Dining November 11, 2017
9 Long-Gone Restaurants In Michigan That We Wish Were Still Around
Michigan certainly isn’t lacking when it comes to fantastic restaurants. No matter what you’re craving, you’re sure to find it here in the Great Lakes State. But while our current restaurant selection is fantastic, there are plenty of long-gone eateries throughout the area that we miss when hunger strikes. Here are nine now-defunct restaurants in Michigan that make us long for the past.
During these uncertain times, please keep safety in mind and consider adding destinations to your bucket list to visit at a later date.
1. Bill Knapp’s
Of course, we had to start off this list with Bill Knapp’s. Headquartered in the Michigan town of Saline, this regional chain was founded in 1948 and ultimately grew to include over 60 locations. With a wide variety of family dining selections and those famous chocolate cakes, Bill Knapp’s was a classic spot for hungry patrons of all ages. The last location closed its doors in 2002.
2. Coach Insignia
Located on 72nd floor of Detroit’s Renaissance Center, this fine-dining restaurant closed its doors less than a year ago — but we’re still wishing we could head up and enjoy that view one last time! Serving up steak, wine, and all sorts of delightful dishes, Coach Insignia was the place to be for a date night or special event. Luckily, the owners of Coach Insignia have opened a new eatery in Southfield: The Nomad Grill.
3. Howard Johnson’s
While Howard Johnson hotels are still alive and well, Howard Johnson’s restaurants are a long-gone relic of America's past. This unique eatery truly established the foundation for modern chain restaurants throughout the country, peaking in business during the 1960s. Does your mouth still water when you think of that famous orange roof?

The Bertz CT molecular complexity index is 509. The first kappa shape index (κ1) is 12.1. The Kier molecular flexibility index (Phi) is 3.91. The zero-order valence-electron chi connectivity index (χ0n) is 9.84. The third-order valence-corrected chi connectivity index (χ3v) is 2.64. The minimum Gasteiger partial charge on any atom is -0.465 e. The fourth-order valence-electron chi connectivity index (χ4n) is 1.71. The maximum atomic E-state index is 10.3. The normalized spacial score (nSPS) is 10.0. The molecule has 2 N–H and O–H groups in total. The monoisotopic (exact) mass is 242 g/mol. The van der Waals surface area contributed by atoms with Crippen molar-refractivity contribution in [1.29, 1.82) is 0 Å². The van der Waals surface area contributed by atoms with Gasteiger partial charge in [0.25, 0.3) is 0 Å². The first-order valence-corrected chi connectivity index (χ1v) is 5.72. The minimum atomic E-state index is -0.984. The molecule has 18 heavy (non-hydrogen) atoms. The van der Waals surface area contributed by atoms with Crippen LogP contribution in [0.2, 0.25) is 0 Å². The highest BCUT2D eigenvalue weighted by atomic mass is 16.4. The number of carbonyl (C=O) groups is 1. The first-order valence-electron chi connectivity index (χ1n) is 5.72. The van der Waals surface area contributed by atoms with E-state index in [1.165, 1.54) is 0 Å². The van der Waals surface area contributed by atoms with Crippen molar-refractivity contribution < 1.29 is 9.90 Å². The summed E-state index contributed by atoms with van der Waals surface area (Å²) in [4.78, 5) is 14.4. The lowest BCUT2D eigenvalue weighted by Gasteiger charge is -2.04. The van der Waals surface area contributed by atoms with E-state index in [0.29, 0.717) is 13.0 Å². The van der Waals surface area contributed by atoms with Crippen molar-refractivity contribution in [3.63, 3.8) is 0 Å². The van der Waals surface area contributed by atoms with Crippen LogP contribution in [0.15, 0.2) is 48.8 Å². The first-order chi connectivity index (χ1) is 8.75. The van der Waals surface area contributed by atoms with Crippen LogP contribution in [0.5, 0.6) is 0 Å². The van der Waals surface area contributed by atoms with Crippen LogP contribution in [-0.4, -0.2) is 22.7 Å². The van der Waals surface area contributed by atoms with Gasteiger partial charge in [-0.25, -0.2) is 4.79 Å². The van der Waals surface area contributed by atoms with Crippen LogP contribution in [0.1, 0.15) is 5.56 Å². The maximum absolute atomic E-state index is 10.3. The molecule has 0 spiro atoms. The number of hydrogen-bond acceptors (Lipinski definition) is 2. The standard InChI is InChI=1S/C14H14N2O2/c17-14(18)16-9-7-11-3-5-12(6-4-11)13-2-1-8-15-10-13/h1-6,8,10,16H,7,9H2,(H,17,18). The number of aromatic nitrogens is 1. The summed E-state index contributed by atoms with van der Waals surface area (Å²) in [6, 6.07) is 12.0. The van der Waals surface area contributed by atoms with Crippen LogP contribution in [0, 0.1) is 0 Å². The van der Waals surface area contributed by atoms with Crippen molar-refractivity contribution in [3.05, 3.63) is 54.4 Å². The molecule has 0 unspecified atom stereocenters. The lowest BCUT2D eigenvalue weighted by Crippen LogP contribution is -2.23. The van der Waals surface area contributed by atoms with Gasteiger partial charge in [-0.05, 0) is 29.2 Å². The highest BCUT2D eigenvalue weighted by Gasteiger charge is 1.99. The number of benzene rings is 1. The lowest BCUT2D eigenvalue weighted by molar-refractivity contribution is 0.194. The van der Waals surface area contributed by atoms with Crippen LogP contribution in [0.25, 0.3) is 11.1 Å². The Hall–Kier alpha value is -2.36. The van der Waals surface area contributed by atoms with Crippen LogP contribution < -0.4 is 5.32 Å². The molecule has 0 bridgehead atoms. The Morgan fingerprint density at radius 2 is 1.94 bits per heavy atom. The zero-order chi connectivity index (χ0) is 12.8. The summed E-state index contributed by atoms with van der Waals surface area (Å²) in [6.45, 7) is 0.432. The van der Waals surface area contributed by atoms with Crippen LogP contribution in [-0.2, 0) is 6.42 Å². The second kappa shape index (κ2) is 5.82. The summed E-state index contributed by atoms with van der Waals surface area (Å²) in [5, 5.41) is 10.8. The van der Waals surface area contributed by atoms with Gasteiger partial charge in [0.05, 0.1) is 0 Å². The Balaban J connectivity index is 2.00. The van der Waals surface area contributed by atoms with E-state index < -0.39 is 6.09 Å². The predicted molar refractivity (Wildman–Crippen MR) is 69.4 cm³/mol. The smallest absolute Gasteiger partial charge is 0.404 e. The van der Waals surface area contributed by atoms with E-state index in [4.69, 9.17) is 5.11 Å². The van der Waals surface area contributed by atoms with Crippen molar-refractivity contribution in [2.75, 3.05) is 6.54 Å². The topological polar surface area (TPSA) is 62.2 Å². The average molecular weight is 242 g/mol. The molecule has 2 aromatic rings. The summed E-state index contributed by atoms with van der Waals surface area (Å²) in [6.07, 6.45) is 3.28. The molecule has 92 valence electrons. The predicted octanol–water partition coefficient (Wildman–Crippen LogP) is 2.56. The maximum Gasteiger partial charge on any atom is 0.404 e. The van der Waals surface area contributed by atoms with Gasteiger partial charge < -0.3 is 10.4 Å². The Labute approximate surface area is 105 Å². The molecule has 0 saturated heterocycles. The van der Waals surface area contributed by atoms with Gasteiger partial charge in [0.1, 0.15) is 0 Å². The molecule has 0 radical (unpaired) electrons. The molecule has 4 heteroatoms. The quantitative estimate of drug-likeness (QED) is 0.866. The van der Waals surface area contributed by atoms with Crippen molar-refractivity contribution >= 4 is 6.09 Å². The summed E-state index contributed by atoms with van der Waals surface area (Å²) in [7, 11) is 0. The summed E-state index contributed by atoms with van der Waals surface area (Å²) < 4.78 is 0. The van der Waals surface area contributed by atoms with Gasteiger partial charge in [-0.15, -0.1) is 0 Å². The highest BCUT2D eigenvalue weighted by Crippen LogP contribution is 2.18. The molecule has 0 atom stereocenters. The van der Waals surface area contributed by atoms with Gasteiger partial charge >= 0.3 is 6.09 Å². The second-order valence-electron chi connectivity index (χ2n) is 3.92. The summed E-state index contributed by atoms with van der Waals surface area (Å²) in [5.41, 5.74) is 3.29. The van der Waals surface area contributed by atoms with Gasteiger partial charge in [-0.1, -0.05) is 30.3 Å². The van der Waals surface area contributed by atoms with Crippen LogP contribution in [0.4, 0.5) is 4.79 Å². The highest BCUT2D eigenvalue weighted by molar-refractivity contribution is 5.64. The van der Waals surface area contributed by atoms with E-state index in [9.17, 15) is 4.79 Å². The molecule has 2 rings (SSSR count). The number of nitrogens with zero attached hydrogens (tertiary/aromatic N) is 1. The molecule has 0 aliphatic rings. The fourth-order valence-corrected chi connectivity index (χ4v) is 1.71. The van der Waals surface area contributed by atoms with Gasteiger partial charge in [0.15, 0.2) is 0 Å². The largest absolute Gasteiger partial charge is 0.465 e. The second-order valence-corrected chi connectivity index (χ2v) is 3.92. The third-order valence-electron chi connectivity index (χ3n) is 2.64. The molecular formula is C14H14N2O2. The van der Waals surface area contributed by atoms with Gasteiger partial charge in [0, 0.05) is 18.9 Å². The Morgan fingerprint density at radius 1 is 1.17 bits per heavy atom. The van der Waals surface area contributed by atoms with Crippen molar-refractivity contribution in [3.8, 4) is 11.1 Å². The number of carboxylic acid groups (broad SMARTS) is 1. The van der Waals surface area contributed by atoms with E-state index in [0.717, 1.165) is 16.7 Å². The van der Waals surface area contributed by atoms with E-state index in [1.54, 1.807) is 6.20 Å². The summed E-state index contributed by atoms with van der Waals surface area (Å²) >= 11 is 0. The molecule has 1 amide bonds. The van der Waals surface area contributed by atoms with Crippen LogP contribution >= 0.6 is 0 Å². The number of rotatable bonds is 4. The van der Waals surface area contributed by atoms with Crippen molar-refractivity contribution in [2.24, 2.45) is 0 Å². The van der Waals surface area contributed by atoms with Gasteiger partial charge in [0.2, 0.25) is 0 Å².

4. Oyster Haven
Tucked away at the corner of Michigan and Fuller in Grand Rapids, Oyster Haven once drew in hungry diners with all sorts of delicious seafood options. Whether you opted for crab, shrimp, or — of course — oysters, this spot was beloved by many Grand Rapids residents. Sadly, the eatery is no more.
5. Sveden House Smorgasbord
When you were looking to indulge without too much emphasis on healthy eating, Sveden House was the place to be. This chain of buffets could be found throughout the Midwest, but many Michiganders might recall visiting its locations in Holland, Bay City, or Lansing. It was pretty much impossible to leave Sveden House without a stomachache due solely to overeating.
6. Mr. Fables
West Michigan residents will surely remember Mr. Fables, a small chain of cafeteria-inspired eateries located throughout the region. Founded in 1929, Mr. Fables was known for its "secret dressing" and delicious burgers, which drew in diners at its 17 locations until the company’s demise in 2000.
7. The Regent Cafe
Family-owned restaurants didn’t get much more authentic than Jackson’s Regent Cafe, which charmed diners throughout its 40 years of service. With fresh ingredients, a noticeably neat interior, and all sorts of tasty dishes (does anyone remember the "Friday Special?"), the Regent Cafe was at the very heart of its community until it closed its doors in 1966. Though it’s been gone for decades, older Michiganders still have fond memories of this special spot.
8. The Pour House
Do you remember stopping in for a bite to eat and a few drinks at the Pour House in Lansing? Established in the 1960s, this fixture served up working people and other locals until its closing in the early 1990s. After a long day on the job, nothing beat a pint of beer and a trip to the taco bar at this well-missed eatery. Lansing’s Fireside Grill now sits in the former location of the Pour House.
9. Gibbs Country House Restaurant
If you live in the Ludington area, you might remember dining at Gibbs Country Restaurant. Diners look back fondly at Gibbs, which first opened in 1947, for its friendly service and welcoming atmosphere. Despite its tasty food, variety of cocktails, and a cozy interior, this locale struggled to draw in visitors during off-season months and ultimately closed its doors in 2001.
We know this is only a small sampling of Michigan’s most beloved former restaurants, so we’d like to hear from you! Are there any favorite eateries here in the Great Lakes State that you wish you could dine at just one last time? Share your thoughts and memories in the comment section below.